HM Revenue and Customs (HMRC) said Thursday it had already begun criminal and serious fraud investigations into more than 500 individuals and organisations holding accounts with HSBC Geneva.
HMRC is now writing to people who have not yet come forward to give them a "window of opportunity".
The revenue and customs body is acting on information it received last year under a tax treaty, showing that more than 6,000 individuals, companies, trusts and other bodies held accounts and investments with HSBC Geneva.
A spokesperson for HSBC declined to comment on the matter when approached by AFP.
If account holders fail to come forward, HMRC added that it would launch an investigation into their affairs, which could include a criminal investigation or result in penalties of up to 200 percent in some cases.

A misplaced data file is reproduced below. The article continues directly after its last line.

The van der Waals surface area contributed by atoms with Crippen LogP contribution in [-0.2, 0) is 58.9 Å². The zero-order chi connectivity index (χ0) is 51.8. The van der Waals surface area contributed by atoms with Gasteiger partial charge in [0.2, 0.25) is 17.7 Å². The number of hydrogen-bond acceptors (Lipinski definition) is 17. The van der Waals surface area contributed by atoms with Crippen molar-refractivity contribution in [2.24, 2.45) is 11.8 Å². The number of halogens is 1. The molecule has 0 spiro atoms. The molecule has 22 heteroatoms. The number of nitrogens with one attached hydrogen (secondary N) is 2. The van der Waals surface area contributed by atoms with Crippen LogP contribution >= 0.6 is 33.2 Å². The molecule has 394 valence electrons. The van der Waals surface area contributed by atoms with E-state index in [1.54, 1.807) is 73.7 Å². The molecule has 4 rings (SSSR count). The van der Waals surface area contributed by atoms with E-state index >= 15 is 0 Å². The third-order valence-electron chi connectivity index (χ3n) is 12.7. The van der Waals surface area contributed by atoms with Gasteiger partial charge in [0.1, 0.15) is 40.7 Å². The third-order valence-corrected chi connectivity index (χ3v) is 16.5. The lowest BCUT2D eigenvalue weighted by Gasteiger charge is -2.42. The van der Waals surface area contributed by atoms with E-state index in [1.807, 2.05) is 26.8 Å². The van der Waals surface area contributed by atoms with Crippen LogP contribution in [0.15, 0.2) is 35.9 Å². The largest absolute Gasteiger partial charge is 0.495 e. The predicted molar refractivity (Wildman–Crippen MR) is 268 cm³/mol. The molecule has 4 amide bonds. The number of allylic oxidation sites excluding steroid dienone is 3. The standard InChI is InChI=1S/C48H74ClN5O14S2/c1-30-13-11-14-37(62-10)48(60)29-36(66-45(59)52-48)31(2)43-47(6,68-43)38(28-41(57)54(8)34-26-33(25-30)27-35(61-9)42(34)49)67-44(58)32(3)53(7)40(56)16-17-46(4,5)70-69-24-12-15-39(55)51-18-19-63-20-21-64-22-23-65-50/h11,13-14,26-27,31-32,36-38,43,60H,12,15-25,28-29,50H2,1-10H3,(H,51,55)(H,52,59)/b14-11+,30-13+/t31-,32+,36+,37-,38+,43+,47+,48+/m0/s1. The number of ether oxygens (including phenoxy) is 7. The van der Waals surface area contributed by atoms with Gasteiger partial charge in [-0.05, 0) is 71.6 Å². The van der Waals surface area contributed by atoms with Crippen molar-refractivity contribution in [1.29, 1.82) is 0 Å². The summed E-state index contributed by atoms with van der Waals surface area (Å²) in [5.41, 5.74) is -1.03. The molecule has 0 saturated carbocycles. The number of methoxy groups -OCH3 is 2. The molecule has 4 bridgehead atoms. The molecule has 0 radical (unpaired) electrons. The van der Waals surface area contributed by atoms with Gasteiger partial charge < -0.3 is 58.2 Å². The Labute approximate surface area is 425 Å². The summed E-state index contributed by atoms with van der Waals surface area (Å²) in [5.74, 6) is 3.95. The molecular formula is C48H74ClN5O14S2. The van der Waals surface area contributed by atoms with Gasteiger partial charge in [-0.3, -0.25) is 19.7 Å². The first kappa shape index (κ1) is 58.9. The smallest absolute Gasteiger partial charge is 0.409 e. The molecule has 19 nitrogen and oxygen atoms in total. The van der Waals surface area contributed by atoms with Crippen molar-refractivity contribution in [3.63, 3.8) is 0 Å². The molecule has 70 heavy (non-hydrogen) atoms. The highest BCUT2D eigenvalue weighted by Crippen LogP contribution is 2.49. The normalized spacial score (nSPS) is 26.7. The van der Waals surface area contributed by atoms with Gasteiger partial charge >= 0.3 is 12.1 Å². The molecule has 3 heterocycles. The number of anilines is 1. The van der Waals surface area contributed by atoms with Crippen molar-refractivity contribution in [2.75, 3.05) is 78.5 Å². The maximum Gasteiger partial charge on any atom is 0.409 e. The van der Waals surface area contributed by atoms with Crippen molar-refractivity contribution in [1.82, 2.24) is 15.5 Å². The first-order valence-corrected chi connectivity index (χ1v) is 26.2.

Dave Hartnett, HMRC's permanent secretary for tax, denied the initiative amounted to an "amnesty".
"There are no special rates of penalty or interest for those who come forward voluntarily. This is an opportunity for those who have made errors in past returns to correct them," he said.
"The net is closing on offshore evaders. Don't wait for HMRC to contact you. Come forward to us and make a full disclosure."
This month, Switzerland and Britain signed an tax agreement which will allow the taxing of previously hidden funds held by Britons in Swiss bank accounts.
The agreement, which comes into force in 2013, is broadly similar to one that Swiss authorities signed with Germany.
Estimates in Britain put the amount of funds hidden by British residents in Switzerland at £125 billion ($196 billion).